Lloyds Banking Group has failed in an attempt to sack Standard Life Aberdeen (SLA) from a £100bn (€117bn) mandate for its insurance subsidiary Scottish Widows, following a tribunal ruling.
It means the planned transferral of assets to BlackRock and Schroders has been delayed while the two parties decide how to conclude the contracts.
Lloyds announced its decision to shift the mandate away from SLA a year ago, after deciding that the 2017 merger of Aberdeen Asset Management and Standard Life had meant the money was being run by a direct competitor.
SLA disputed the decision and took the case to a tribunal, which this week ruled that Lloyds was “not entitled to give notice” on the relevant investment management agreements.
A spokesman for Scottish Widows said: “We are disappointed with the decision of the arbitration tribunal, and will look to discuss its outcome with Standard Life Aberdeen. Our strategy remains unchanged, which is to do the right thing for customers.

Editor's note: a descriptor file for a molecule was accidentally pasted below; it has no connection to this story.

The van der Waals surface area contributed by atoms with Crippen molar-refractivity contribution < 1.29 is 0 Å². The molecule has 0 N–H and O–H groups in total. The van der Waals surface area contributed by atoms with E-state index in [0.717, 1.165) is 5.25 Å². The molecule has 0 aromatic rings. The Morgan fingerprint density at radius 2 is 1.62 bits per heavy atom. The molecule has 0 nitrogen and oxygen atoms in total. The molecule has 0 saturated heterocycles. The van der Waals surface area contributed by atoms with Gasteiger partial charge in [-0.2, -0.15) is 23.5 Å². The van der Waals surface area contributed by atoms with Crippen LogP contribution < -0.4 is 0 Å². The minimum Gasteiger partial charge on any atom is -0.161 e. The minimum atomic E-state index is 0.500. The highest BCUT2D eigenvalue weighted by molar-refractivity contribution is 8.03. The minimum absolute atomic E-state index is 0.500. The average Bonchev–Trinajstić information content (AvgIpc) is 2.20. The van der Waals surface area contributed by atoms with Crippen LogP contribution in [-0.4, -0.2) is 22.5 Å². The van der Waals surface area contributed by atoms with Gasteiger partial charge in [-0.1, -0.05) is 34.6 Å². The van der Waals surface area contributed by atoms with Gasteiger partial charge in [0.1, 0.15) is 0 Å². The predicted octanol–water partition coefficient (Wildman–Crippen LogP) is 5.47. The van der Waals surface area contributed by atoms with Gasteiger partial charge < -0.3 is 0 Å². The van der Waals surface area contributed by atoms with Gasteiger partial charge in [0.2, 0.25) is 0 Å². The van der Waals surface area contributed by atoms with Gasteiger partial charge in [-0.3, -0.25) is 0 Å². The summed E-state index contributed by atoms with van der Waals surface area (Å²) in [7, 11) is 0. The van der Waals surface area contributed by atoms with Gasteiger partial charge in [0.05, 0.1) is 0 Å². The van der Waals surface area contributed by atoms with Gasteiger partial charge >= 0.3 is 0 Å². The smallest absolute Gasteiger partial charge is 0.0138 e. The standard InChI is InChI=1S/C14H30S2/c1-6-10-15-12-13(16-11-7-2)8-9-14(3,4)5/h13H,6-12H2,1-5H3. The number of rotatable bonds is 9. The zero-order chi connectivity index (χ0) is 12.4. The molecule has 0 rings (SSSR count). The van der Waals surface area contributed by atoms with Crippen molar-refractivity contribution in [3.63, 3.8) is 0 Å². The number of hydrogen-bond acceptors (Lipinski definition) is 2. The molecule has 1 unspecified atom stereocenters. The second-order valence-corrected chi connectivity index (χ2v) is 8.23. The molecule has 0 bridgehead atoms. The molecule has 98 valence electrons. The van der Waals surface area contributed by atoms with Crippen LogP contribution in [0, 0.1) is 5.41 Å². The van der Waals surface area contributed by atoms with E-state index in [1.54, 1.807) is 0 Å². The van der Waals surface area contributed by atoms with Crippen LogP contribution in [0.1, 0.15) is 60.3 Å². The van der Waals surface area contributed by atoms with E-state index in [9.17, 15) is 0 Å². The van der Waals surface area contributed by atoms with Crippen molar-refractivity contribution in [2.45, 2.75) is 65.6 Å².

“We will discuss starting the process of an orderly transfer of assets to our new partners BlackRock and Schroders. We will continue to work closely with Standard Life Aberdeen to ensure there is no disruption to performance or service.”
SLA said it was “carefully considering the terms of the decision and appropriate next steps” but would continue to run the assets in the meantime.
Keith Skeoch, chief executive of Standard Life Aberdeen, said: “Now that the arbitration panel has ruled in our favour, we will carefully consider our next steps, working constructively with LBG to bring the matter to resolution.”
Scottish Widows had already appointed BlackRock to run a £30bn slice of the mandate in October, to be allocated across a range of index funds.
Schroders was granted the remaining £80bn as part of a strategic partnership with Scottish Widows to set up a wealth management and financial planning business.